Version Reviewed: 2.0
Current Version: 2.0
Rating: 5 cups
Cup rating system:
Beginning with this issue, we are adjusting our product rating system. Both Reader and Evaluator
feedback has lead us to conclude that four cups is just not enough. So, with this issue, we introduce a
5-cup rating system.
The new rating system is as follows:
5 Cups = Outstanding: A "must-have" product that not only does very well with what it is
supposed to do, but in many ways goes above and beyond all expectations.
4 Cups = Very Good: A top-notch product that meets expectations and does very well with what
it is supposed do.
3 Cups = Acceptable: A product that does its job adequately.
2 Cups = Has Potential: This product has the right idea or has its heart in the right place,
but falls short on execution.
1 Cup = Poor: This product fails to do its job appropriately and would not be recommended
John K. Waters
IF YOU'VE EVER used program analysis and debugging tools, you probably know that many of them
don't live up to their promises. In particular, these tools tend not to scale beyond simple, sample
programs and may become close to unusable when confronted with an actual project of even moderate
size. Simply put, this was not the case with DevPartner for Java.
DevPartner for Java is a suite of program analysis tools aimed at assisting in the testing, performance
tuning, and debugging of Java programs. The suite comprises three tools: TrueTime, a performance
analysis tool; TrueCoverage, a coverage analysis tool; JCheck, a tool for analyzing program execution
and thread activity. The tools provide friendly GUIs, as well as command-line versions of TrueTime and
TrueCoverage. The tools can integrate themselves into the development environments of Microsoft Visual
J++ 6.0 and Symantec Café.3.x (integration was not evaluated). DevPartner works with Sun JVM
version 1.1.7 or later (including Java 2.0/1.2.x), the Microsoft JVM version 188.8.131.529 or later,
and the VM shipped with Symantec Café 3.x. At press time, the tools were not yet compatible with the
HotSpot performance engine recently released by Sun.
NuMega's DevPartner for Java is a suite of tools for the analysis of the execution of Java programs.
The suite includes TrueTime; a performance analysis tool; TrueCoverage, a coverage analysis tool;
and JCheck, a thread and program event analysis tool.
Price: The suite sells for $689. Printed documentation and support by phone are available separately
for a fee.
- 32 MB of RAM on Windows 9x, 64 MB on Windows NT.
- 24.5 MB of disk space for the complete suite, and an additional 200 MB free disk space for running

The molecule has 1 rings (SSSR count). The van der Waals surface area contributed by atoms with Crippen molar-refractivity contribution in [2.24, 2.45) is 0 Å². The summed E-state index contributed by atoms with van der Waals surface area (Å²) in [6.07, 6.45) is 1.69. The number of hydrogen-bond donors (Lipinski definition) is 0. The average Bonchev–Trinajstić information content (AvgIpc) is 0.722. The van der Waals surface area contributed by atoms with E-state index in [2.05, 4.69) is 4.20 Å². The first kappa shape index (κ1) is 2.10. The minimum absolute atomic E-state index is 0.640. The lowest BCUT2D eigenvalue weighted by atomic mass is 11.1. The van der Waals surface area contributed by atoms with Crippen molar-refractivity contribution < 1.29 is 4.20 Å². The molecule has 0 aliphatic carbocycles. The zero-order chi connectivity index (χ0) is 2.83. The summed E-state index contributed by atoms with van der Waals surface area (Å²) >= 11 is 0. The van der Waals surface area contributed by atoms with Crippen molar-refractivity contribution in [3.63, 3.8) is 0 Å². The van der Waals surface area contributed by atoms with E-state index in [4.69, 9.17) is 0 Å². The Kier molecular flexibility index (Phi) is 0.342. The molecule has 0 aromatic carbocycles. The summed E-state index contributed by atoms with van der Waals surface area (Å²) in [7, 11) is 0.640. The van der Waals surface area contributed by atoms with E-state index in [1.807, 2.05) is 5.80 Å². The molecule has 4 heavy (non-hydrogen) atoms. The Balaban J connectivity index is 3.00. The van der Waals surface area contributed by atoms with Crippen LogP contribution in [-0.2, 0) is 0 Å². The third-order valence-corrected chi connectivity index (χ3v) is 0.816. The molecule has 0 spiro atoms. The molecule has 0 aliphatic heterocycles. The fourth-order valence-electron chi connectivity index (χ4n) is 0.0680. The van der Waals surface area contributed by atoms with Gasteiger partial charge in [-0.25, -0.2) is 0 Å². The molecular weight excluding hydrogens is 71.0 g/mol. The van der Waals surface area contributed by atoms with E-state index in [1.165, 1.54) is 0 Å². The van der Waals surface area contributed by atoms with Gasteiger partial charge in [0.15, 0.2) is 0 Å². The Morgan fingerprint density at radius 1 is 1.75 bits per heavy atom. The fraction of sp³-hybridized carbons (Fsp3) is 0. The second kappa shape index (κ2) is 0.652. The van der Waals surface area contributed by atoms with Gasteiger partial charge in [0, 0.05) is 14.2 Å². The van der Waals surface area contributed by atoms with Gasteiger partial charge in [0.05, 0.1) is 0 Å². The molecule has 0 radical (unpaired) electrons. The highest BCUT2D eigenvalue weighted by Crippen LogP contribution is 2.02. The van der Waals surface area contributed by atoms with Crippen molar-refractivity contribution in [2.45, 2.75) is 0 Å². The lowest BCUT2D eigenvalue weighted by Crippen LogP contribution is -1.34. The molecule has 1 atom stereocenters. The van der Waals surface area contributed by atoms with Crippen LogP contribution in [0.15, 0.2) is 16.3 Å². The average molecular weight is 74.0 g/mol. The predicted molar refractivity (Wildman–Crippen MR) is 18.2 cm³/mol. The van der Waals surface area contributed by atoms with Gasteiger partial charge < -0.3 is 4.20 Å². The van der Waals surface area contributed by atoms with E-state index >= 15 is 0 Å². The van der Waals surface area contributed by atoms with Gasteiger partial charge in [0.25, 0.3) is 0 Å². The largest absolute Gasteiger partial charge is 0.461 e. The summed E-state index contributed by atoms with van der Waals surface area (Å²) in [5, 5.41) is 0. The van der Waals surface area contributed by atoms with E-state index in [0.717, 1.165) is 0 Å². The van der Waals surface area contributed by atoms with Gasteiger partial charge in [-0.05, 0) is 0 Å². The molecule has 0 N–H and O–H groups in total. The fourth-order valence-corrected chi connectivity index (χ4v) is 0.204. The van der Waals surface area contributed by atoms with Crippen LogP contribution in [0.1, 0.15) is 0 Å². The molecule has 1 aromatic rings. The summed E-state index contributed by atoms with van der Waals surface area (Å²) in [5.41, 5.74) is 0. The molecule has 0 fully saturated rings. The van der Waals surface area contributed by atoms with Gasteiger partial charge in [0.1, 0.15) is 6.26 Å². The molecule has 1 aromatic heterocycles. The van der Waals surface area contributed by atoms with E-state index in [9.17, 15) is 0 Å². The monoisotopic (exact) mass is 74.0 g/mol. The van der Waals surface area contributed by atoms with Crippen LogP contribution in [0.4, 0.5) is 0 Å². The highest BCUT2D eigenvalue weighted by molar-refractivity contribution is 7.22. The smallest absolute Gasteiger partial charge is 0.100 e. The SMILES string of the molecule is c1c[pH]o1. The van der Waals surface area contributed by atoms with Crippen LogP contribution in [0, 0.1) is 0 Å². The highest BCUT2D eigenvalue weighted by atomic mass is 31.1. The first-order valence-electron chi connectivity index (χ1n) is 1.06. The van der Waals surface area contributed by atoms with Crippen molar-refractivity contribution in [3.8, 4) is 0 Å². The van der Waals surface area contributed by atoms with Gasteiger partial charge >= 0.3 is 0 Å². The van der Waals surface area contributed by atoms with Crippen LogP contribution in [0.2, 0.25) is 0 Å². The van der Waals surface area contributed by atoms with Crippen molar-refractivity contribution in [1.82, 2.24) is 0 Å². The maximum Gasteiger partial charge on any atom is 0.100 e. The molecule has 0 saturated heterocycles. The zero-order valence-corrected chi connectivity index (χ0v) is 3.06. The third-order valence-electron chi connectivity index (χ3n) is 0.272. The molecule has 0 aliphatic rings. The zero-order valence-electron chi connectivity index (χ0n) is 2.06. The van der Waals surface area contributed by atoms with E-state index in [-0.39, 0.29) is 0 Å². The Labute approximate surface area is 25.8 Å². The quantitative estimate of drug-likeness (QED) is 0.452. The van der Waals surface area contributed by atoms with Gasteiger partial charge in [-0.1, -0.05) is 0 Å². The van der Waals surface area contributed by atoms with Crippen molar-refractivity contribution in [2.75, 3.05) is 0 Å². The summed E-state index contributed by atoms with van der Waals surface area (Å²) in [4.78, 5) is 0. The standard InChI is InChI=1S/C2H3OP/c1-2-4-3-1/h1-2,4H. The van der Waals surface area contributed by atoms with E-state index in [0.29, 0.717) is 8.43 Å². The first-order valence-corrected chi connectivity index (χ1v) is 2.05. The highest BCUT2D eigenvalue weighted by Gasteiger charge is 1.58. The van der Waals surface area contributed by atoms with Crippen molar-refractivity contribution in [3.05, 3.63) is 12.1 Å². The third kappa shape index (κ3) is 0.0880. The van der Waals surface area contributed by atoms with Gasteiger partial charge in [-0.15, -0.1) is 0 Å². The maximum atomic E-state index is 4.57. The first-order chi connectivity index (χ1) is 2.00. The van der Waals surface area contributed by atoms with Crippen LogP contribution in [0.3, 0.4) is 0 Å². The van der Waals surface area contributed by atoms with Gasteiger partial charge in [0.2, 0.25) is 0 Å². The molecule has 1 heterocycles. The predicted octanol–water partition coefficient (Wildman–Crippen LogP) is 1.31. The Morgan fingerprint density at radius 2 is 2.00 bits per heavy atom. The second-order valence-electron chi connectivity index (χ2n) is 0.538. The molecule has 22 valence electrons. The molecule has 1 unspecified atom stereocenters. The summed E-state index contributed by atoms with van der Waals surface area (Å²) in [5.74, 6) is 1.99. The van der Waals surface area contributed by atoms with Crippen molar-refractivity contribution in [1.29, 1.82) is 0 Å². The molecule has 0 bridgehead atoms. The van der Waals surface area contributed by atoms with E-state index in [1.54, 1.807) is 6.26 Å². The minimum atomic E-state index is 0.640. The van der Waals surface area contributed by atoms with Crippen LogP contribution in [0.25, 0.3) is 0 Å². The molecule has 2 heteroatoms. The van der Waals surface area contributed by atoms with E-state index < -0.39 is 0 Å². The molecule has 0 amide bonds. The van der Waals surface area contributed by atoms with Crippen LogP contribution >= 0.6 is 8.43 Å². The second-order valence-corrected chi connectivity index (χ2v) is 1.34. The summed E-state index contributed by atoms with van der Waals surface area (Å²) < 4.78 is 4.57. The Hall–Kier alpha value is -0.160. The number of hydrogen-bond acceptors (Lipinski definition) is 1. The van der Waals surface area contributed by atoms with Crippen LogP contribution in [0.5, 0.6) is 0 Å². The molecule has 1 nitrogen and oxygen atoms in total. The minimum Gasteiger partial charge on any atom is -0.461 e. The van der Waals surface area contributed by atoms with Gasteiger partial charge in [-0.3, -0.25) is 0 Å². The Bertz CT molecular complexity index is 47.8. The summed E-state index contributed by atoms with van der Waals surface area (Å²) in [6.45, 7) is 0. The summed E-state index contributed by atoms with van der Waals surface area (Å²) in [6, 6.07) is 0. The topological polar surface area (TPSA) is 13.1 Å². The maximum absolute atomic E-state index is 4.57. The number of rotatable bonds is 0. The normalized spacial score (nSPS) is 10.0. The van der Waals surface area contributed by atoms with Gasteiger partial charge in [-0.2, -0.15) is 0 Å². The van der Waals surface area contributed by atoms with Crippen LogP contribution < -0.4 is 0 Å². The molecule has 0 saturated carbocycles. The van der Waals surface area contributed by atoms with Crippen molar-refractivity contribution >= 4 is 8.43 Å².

- Sun Microsystems' Java Virtual Machine v 1.1.7A, 1.1.7B, 1.1.8, 1.2, or 1.2.1; or the Microsoft
VM versions 4.79.2339 through 5.00.3167. The VM bundled with Symantec Café 3.0 is also supported.
- Optional: Microsoft SDK for Java 2.01 or later for displaying full symbolic information when
using the Microsoft VM.
- Optional: Microsoft J++ 6.0 or Symantec Café 2.0 for development environment integration.
Installing the suite was, for the most part, simple and painless. One heads-up: Each tool must be
installed separately so that TrueTime and True Coverage end up in the same directory. Installable
copies of Sun's JDK versions 1.1.7B and 1.2.1, the Microsoft SDK for Java version 3.2, and the
Microsoft VM build 3167 come bundled with the suite.
The printed documentation that comes in the package consists of quick reference booklets for each of
the tools and a "Getting Started" booklet for the Java suite. User manuals are included on the CD
in the form of Adobe Acrobat PDF files. Printed manuals are available from NuMega at $15-$20 apiece.
The documentation is the same as that for the Visual Basic and Visual C++ versions of the tools,
and only small sections are dedicated to Java topics. There are no printed or printable reference manuals.
To put the DevPartner suite through some real-world paces, I tested the tools against a project of
some complexity: the Jetty Web server from Mortbay Computing Pty. Ltd.
(http://www.mortbay.com/), a complete Web server with support for
multiple hosts, multiple virtual addresses, Java Servlets, and Java Server Pages. At 30,000 lines of
Java source code, the Jetty Web server is a sizable (medium-to-large) OO program. Another reason I
chose the Jetty Web server was that it was "open source," so I could make changes to the source code
and evaluate their impact with DevPartner.
I conducted the evaluation on a Pentium II 300 MHz, with 128 MB of RAM and several gigabytes of
available IDE disk space. I used the Sun 1.2.1 VM for most of the evaluation; I used the 1.1.7A
and 1.1.8 VMs in a few of the tests. For comparison purposes, I repeated some of the tests on a Pentium
133 MHz laptop, with 48 MB of RAM.
The core of the test consisted of stressing the Jetty Web server with a small stresser program
contributed by Kent Johnson of Transparent Language Inc. The program launches a specified number
of threads, each of which requests a list of documents from a given base URL. I ran the stress
program on the same machine and over a LAN, running between 8 and 16 threads each time, each
requesting 40 or so documents.
The DevPartner tools behaved well on all the tests, even on the lesser of the machines used.
TrueTime shows times and runtime percentages for each function used, and lets you quickly filter
by Java package or module.
Modern JIT compilers have brought the performance of Java code close to that of traditionally
compiled languages. Yet, Java programs may still present performance problems because of the
complexity beneath the high level of abstraction of the Java class libraries, or the complexity
of the programs we attempt to develop with the platform. Experienced programmers know that
performance bottlenecks often occur in the least expected places, and that to really know where
our code is spending its cycles we need the assistance of a profiling tool.
NuMega describes TrueTime as a "performance analysis tool," a title that fits the software much
better than just "profiler," especially when you compare it to bare-bones tools like JPROF, which
comes bundled with Sun's JDKs.